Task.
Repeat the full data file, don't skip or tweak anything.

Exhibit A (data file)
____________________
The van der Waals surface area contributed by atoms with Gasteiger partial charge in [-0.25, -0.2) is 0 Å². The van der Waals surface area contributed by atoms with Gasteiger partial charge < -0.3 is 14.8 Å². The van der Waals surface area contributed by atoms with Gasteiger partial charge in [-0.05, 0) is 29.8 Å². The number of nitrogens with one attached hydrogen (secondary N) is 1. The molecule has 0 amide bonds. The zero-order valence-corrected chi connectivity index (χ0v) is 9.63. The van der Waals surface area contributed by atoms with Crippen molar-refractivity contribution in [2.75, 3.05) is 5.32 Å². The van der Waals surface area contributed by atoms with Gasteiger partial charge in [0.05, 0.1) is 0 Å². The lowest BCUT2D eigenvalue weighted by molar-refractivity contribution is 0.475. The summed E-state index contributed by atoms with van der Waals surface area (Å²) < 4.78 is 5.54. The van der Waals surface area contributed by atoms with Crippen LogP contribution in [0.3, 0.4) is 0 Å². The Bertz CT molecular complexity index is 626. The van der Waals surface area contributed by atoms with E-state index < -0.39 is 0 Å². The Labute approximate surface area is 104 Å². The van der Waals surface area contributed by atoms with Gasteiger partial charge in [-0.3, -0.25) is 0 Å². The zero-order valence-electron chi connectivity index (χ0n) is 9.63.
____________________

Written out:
The van der Waals surface area contributed by atoms with Gasteiger partial charge in [-0.25, -0.2) is 0 Å². The van der Waals surface area contributed by atoms with Gasteiger partial charge < -0.3 is 14.8 Å². The van der Waals surface area contributed by atoms with Gasteiger partial charge in [-0.05, 0) is 29.8 Å². The number of nitrogens with one attached hydrogen (secondary N) is 1. The molecule has 0 amide bonds. The zero-order valence-corrected chi connectivity index (χ0v) is 9.63. The van der Waals surface area contributed by atoms with Crippen molar-refractivity contribution in [2.75, 3.05) is 5.32 Å². The van der Waals surface area contributed by atoms with Gasteiger partial charge in [0.05, 0.1) is 0 Å². The lowest BCUT2D eigenvalue weighted by molar-refractivity contribution is 0.475. The summed E-state index contributed by atoms with van der Waals surface area (Å²) < 4.78 is 5.54. The van der Waals surface area contributed by atoms with Crippen LogP contribution in [0.3, 0.4) is 0 Å². The Bertz CT molecular complexity index is 626. The van der Waals surface area contributed by atoms with E-state index < -0.39 is 0 Å². The Labute approximate surface area is 104 Å². The van der Waals surface area contributed by atoms with Gasteiger partial charge in [-0.3, -0.25) is 0 Å². The zero-order valence-electron chi connectivity index (χ0n) is 9.63.